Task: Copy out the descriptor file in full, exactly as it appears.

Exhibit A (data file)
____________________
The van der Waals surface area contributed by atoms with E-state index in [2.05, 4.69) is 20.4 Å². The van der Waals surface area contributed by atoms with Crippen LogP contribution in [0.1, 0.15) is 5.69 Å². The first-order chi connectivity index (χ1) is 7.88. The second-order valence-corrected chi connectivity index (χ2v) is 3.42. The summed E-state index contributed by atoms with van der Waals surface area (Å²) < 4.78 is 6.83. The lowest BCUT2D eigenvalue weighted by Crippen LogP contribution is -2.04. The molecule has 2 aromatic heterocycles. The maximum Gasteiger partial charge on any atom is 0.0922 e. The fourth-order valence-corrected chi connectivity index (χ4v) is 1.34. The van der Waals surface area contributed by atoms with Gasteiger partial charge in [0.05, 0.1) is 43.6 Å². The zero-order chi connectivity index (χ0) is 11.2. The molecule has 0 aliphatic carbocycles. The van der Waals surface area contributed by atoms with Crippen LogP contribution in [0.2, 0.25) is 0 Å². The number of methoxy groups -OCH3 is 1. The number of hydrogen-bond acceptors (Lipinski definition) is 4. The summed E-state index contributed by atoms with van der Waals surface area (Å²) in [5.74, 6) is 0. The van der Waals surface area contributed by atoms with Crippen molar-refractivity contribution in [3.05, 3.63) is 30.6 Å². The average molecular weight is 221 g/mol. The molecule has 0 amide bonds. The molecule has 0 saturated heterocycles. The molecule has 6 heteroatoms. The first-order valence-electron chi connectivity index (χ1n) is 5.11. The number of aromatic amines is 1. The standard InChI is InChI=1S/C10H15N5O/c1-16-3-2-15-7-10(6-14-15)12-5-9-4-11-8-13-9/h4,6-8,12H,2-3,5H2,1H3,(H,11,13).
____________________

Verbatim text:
The van der Waals surface area contributed by atoms with E-state index in [2.05, 4.69) is 20.4 Å². The van der Waals surface area contributed by atoms with Crippen LogP contribution in [0.1, 0.15) is 5.69 Å². The first-order chi connectivity index (χ1) is 7.88. The second-order valence-corrected chi connectivity index (χ2v) is 3.42. The summed E-state index contributed by atoms with van der Waals surface area (Å²) < 4.78 is 6.83. The lowest BCUT2D eigenvalue weighted by Crippen LogP contribution is -2.04. The molecule has 2 aromatic heterocycles. The maximum Gasteiger partial charge on any atom is 0.0922 e. The fourth-order valence-corrected chi connectivity index (χ4v) is 1.34. The van der Waals surface area contributed by atoms with Gasteiger partial charge in [0.05, 0.1) is 43.6 Å². The zero-order chi connectivity index (χ0) is 11.2. The molecule has 0 aliphatic carbocycles. The van der Waals surface area contributed by atoms with Crippen LogP contribution in [0.2, 0.25) is 0 Å². The number of methoxy groups -OCH3 is 1. The number of hydrogen-bond acceptors (Lipinski definition) is 4. The summed E-state index contributed by atoms with van der Waals surface area (Å²) in [5.74, 6) is 0. The van der Waals surface area contributed by atoms with Crippen molar-refractivity contribution in [3.05, 3.63) is 30.6 Å². The average molecular weight is 221 g/mol. The molecule has 0 amide bonds. The molecule has 0 saturated heterocycles. The molecule has 6 heteroatoms. The first-order valence-electron chi connectivity index (χ1n) is 5.11. The number of aromatic amines is 1. The standard InChI is InChI=1S/C10H15N5O/c1-16-3-2-15-7-10(6-14-15)12-5-9-4-11-8-13-9/h4,6-8,12H,2-3,5H2,1H3,(H,11,13).